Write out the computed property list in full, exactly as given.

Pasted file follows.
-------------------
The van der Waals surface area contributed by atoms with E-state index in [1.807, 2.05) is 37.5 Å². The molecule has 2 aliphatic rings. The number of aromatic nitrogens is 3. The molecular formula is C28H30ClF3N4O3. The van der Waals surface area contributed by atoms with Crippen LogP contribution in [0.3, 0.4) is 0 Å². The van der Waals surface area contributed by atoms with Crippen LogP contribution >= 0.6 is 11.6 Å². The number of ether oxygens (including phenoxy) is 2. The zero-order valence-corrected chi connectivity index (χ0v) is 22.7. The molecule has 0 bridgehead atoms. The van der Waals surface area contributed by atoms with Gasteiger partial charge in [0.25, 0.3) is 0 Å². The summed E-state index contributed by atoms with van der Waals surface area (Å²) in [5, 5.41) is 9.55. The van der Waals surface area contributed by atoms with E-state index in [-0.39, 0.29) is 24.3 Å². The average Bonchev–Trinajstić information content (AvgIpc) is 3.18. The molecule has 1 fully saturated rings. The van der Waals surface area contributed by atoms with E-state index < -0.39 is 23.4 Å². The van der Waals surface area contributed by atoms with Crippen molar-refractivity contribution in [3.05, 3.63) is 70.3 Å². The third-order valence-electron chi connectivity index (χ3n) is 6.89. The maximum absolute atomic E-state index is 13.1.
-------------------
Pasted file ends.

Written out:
The van der Waals surface area contributed by atoms with E-state index in [1.807, 2.05) is 37.5 Å². The molecule has 2 aliphatic rings. The number of aromatic nitrogens is 3. The molecular formula is C28H30ClF3N4O3. The van der Waals surface area contributed by atoms with Crippen LogP contribution in [0.3, 0.4) is 0 Å². The van der Waals surface area contributed by atoms with Crippen LogP contribution >= 0.6 is 11.6 Å². The number of ether oxygens (including phenoxy) is 2. The zero-order valence-corrected chi connectivity index (χ0v) is 22.7. The molecule has 0 bridgehead atoms. The van der Waals surface area contributed by atoms with Gasteiger partial charge in [0.25, 0.3) is 0 Å². The summed E-state index contributed by atoms with van der Waals surface area (Å²) in [5, 5.41) is 9.55. The van der Waals surface area contributed by atoms with E-state index in [-0.39, 0.29) is 24.3 Å². The average Bonchev–Trinajstić information content (AvgIpc) is 3.18. The molecule has 1 fully saturated rings. The van der Waals surface area contributed by atoms with E-state index < -0.39 is 23.4 Å². The van der Waals surface area contributed by atoms with Crippen molar-refractivity contribution in [3.05, 3.63) is 70.3 Å². The third-order valence-electron chi connectivity index (χ3n) is 6.89. The maximum absolute atomic E-state index is 13.1.